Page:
He got back in his car without another word. I see him in the hallways from time to time; he avoids me.
 

Ironbear24

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So all you did was cut a guy off and he was so pissed off he followed you to work? And he pulled in front of you, but followed you? Doesn't add up. I don't get it.

Stupid people don't make any sense. That is why they are stupid.

I watched him carefully waiting to see if he would attack the window, or waited to pull of a gun, As I was watching him I was thinking what point am I justified to take his life if need be? Do I have to wait till he branish the weapon or was the verbal " I am going to shoot you" with using his fingers enough to justify action?

He didn't have a gun and had no intention to shoot you. If he did he wouldn't need you to step out of the car as he could have just as easily shout you through the window. In my opinion you should have peeled out hopefully knocking him over with your car and then ran him over.

That would have been the safer option instead of waiting for him to potentially pull out a gun and kill you. Luckily nothing happened though and it seemed to just be a loser out looking for kicks. He is probably thinking how cool he is for "intimidating" you, even though from what I gather at no point were you ever intimidated.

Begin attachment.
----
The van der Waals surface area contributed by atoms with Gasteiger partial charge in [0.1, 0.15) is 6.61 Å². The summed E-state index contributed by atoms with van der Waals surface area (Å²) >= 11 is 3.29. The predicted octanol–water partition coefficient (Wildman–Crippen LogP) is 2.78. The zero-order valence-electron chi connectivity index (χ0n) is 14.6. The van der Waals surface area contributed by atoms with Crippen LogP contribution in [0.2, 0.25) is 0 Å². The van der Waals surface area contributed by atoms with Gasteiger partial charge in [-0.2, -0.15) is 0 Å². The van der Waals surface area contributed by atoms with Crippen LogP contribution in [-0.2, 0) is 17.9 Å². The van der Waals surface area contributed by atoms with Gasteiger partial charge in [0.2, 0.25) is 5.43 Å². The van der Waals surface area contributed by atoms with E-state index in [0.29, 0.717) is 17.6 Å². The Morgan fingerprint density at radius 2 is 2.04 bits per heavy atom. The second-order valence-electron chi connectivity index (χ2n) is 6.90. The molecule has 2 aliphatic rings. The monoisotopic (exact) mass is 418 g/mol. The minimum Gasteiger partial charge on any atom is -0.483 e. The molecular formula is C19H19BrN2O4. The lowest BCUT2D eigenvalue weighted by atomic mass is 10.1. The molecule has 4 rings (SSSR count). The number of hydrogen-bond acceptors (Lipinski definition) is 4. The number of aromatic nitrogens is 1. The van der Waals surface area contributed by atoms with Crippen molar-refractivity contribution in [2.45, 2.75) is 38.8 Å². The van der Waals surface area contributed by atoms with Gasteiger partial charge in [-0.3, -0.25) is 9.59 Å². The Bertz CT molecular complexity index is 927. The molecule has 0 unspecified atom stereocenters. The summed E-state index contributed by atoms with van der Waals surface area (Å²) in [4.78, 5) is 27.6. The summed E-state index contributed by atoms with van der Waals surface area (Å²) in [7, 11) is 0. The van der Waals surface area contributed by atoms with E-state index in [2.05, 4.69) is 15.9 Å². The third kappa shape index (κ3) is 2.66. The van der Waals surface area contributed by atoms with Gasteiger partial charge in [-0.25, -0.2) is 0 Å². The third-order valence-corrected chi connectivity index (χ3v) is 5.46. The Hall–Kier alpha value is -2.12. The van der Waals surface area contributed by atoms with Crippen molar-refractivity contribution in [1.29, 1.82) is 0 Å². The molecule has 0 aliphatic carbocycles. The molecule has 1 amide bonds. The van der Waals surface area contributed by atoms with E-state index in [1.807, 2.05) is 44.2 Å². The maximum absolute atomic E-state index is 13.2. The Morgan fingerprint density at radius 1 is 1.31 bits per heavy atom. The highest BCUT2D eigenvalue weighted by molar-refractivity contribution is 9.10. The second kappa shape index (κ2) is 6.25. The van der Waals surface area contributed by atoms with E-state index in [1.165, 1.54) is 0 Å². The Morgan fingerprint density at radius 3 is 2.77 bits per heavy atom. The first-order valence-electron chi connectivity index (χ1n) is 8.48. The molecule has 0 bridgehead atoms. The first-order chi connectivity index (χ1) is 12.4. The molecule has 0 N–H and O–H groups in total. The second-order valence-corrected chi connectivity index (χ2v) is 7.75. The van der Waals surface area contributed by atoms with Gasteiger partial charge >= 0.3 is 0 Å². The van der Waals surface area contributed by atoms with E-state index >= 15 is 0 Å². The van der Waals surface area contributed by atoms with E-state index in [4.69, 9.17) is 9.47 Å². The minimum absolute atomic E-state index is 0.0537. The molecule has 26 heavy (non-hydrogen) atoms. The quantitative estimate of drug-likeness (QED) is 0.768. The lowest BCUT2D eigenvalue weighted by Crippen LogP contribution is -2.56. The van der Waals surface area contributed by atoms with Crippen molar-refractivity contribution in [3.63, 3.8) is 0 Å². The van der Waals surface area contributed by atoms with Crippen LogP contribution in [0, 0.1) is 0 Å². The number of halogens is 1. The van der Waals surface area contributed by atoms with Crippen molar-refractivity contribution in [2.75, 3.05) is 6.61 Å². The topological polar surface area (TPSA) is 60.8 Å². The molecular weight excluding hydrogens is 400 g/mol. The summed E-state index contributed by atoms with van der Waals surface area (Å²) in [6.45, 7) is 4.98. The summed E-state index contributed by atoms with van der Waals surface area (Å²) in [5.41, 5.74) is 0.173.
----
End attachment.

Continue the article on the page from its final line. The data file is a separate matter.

drop bear

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In one thread, it's a concerted effort to downplay the frequency with which these incidents occur. In another, it's wonderment at how often they occur. This place will make a guy dizzy. :)

It is all about context or something.
 

drop bear

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I was broken down on a freeway and a guy drove up behind me flashed his lights. So I got out to find out what he wanted. He asked me for a BJ.

So I squeeled like a little girl and ran back to my car.
 

Saheim

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I've worked as a LEO, for years. I'm currently not in patrol, but still employed in criminal justice. I'm also trained in dignitary protection.

I am NOT a lawyer, an instructor, or qualified to give you ANY advice. I am simply telling you what I WOULD DO.

First - If someone is following me, I would NEVER have went to any location that was important like where MY WIFE WORKS. I would not go to my house or any location I didn't want Mr. Thug to know about for future reference. I would've drove around and around or I would've went to a place with cops (police station, gas station, anywhere I see a marked unit)

Second - there is never a time when I could say "I didn't have my gun on me". If I am in a car, there's a gun with me.

Third - Once that car is stopped (for whatever reason) there is absolutely NO WAY I am allowing someone to approach while I stay trapped in what we call the "fishbowl". Being seated in a non moving car, while your adversary is outside puts you at a horrible disadvantage ESPECIALLY if we both go to shooting at each other.

That's just me, take it for what it is worth TO YOU.
 

Kickboxer101

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LOL.

If someone is standing next to your car door threatening you, you won't be jumping out. It takes very little force to hold it shut so you can't open it.
It takes even less force for someone to take a gun out and shoot you through the window